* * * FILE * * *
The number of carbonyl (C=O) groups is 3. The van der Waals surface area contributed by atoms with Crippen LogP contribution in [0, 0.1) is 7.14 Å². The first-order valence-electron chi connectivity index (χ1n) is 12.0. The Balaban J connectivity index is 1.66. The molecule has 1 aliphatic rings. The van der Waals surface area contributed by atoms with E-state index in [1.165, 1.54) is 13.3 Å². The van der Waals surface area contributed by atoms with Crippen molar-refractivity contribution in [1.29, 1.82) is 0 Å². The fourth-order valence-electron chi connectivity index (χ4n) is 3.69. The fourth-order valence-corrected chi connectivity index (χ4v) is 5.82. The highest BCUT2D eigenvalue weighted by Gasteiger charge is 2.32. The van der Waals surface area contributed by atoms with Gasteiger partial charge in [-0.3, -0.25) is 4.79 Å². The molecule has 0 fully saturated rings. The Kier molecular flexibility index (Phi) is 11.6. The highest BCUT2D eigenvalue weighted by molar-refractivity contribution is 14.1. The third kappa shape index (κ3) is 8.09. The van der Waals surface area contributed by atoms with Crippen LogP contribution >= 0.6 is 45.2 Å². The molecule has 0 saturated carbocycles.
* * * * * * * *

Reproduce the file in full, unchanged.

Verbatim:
The number of carbonyl (C=O) groups is 3. The van der Waals surface area contributed by atoms with Crippen LogP contribution in [0, 0.1) is 7.14 Å². The first-order valence-electron chi connectivity index (χ1n) is 12.0. The Balaban J connectivity index is 1.66. The molecule has 1 aliphatic rings. The van der Waals surface area contributed by atoms with E-state index in [1.165, 1.54) is 13.3 Å². The van der Waals surface area contributed by atoms with Crippen molar-refractivity contribution in [1.29, 1.82) is 0 Å². The fourth-order valence-electron chi connectivity index (χ4n) is 3.69. The fourth-order valence-corrected chi connectivity index (χ4v) is 5.82. The highest BCUT2D eigenvalue weighted by Gasteiger charge is 2.32. The van der Waals surface area contributed by atoms with Gasteiger partial charge in [-0.3, -0.25) is 4.79 Å². The molecule has 0 fully saturated rings. The Kier molecular flexibility index (Phi) is 11.6. The highest BCUT2D eigenvalue weighted by molar-refractivity contribution is 14.1. The third kappa shape index (κ3) is 8.09. The van der Waals surface area contributed by atoms with Crippen LogP contribution >= 0.6 is 45.2 Å². The molecule has 0 saturated carbocycles.